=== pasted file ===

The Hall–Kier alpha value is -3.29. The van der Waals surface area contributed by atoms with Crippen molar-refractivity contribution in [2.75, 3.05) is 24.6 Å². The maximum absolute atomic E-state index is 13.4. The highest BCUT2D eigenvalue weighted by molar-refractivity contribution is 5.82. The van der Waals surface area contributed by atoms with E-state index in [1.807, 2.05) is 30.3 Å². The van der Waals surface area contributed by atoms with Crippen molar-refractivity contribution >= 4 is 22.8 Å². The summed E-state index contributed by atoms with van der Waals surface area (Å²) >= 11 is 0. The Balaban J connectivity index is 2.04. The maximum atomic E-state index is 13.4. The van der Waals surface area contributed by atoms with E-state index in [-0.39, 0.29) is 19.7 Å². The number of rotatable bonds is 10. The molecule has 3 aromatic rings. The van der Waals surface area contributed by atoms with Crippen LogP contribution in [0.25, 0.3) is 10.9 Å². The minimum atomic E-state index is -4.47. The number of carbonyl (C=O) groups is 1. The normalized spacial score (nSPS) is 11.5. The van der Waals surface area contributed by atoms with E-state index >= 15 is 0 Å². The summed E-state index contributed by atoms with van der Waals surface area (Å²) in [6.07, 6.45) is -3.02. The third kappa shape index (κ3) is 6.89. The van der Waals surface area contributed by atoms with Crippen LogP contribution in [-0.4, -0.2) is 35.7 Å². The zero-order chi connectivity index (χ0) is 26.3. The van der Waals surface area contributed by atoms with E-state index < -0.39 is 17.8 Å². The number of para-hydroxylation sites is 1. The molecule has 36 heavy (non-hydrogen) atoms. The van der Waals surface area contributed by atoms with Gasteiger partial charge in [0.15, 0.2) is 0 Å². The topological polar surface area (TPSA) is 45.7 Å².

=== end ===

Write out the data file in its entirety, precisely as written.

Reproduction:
The Hall–Kier alpha value is -3.29. The van der Waals surface area contributed by atoms with Crippen molar-refractivity contribution in [2.75, 3.05) is 24.6 Å². The maximum absolute atomic E-state index is 13.4. The highest BCUT2D eigenvalue weighted by molar-refractivity contribution is 5.82. The van der Waals surface area contributed by atoms with E-state index in [1.807, 2.05) is 30.3 Å². The van der Waals surface area contributed by atoms with Crippen molar-refractivity contribution >= 4 is 22.8 Å². The summed E-state index contributed by atoms with van der Waals surface area (Å²) >= 11 is 0. The Balaban J connectivity index is 2.04. The maximum atomic E-state index is 13.4. The van der Waals surface area contributed by atoms with E-state index in [-0.39, 0.29) is 19.7 Å². The number of rotatable bonds is 10. The molecule has 3 aromatic rings. The van der Waals surface area contributed by atoms with Crippen LogP contribution in [0.25, 0.3) is 10.9 Å². The minimum atomic E-state index is -4.47. The number of carbonyl (C=O) groups is 1. The normalized spacial score (nSPS) is 11.5. The van der Waals surface area contributed by atoms with E-state index >= 15 is 0 Å². The summed E-state index contributed by atoms with van der Waals surface area (Å²) in [6.07, 6.45) is -3.02. The third kappa shape index (κ3) is 6.89. The van der Waals surface area contributed by atoms with Crippen LogP contribution in [-0.4, -0.2) is 35.7 Å². The zero-order chi connectivity index (χ0) is 26.3. The van der Waals surface area contributed by atoms with E-state index < -0.39 is 17.8 Å². The number of para-hydroxylation sites is 1. The molecule has 36 heavy (non-hydrogen) atoms. The van der Waals surface area contributed by atoms with Gasteiger partial charge in [0.15, 0.2) is 0 Å². The topological polar surface area (TPSA) is 45.7 Å².